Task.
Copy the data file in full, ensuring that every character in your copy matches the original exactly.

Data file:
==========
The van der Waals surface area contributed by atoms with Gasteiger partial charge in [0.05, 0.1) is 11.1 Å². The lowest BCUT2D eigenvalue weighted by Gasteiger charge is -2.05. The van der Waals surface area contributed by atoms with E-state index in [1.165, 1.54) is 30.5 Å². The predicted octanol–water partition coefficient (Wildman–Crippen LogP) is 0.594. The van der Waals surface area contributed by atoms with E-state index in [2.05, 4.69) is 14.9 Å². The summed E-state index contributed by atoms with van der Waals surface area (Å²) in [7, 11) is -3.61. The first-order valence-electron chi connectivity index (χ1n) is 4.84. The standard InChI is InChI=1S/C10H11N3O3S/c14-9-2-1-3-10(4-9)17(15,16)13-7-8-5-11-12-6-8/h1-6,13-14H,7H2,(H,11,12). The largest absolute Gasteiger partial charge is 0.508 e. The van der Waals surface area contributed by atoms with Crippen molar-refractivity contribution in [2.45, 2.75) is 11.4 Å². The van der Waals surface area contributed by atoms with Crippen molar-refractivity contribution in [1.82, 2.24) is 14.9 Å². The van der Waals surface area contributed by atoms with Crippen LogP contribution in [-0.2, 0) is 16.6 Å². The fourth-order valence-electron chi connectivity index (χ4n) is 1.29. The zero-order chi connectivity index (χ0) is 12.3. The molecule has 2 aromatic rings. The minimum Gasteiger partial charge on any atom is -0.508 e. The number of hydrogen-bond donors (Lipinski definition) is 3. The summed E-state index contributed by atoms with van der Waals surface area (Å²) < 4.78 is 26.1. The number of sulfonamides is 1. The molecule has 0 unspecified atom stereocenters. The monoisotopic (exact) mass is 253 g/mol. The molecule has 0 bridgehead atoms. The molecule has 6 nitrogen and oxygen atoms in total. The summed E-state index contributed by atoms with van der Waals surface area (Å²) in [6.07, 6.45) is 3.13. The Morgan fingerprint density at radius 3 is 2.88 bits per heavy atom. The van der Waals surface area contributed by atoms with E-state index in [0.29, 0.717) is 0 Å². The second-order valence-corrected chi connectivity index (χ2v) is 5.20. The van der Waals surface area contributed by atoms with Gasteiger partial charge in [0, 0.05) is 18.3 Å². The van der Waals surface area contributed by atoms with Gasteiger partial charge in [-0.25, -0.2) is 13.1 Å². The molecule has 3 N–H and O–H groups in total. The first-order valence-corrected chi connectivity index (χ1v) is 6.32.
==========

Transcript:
The van der Waals surface area contributed by atoms with Gasteiger partial charge in [0.05, 0.1) is 11.1 Å². The lowest BCUT2D eigenvalue weighted by Gasteiger charge is -2.05. The van der Waals surface area contributed by atoms with E-state index in [1.165, 1.54) is 30.5 Å². The predicted octanol–water partition coefficient (Wildman–Crippen LogP) is 0.594. The van der Waals surface area contributed by atoms with E-state index in [2.05, 4.69) is 14.9 Å². The summed E-state index contributed by atoms with van der Waals surface area (Å²) in [7, 11) is -3.61. The first-order valence-electron chi connectivity index (χ1n) is 4.84. The standard InChI is InChI=1S/C10H11N3O3S/c14-9-2-1-3-10(4-9)17(15,16)13-7-8-5-11-12-6-8/h1-6,13-14H,7H2,(H,11,12). The largest absolute Gasteiger partial charge is 0.508 e. The van der Waals surface area contributed by atoms with Crippen molar-refractivity contribution in [2.45, 2.75) is 11.4 Å². The van der Waals surface area contributed by atoms with Crippen molar-refractivity contribution in [1.82, 2.24) is 14.9 Å². The van der Waals surface area contributed by atoms with Crippen LogP contribution in [-0.2, 0) is 16.6 Å². The fourth-order valence-electron chi connectivity index (χ4n) is 1.29. The zero-order chi connectivity index (χ0) is 12.3. The molecule has 2 aromatic rings. The minimum Gasteiger partial charge on any atom is -0.508 e. The number of hydrogen-bond donors (Lipinski definition) is 3. The summed E-state index contributed by atoms with van der Waals surface area (Å²) < 4.78 is 26.1. The number of sulfonamides is 1. The molecule has 0 unspecified atom stereocenters. The monoisotopic (exact) mass is 253 g/mol. The molecule has 0 bridgehead atoms. The molecule has 6 nitrogen and oxygen atoms in total. The summed E-state index contributed by atoms with van der Waals surface area (Å²) in [6.07, 6.45) is 3.13. The Morgan fingerprint density at radius 3 is 2.88 bits per heavy atom. The van der Waals surface area contributed by atoms with E-state index in [0.29, 0.717) is 0 Å². The second-order valence-corrected chi connectivity index (χ2v) is 5.20. The van der Waals surface area contributed by atoms with Gasteiger partial charge in [0, 0.05) is 18.3 Å². The van der Waals surface area contributed by atoms with Gasteiger partial charge in [-0.25, -0.2) is 13.1 Å². The molecule has 3 N–H and O–H groups in total. The first-order valence-corrected chi connectivity index (χ1v) is 6.32.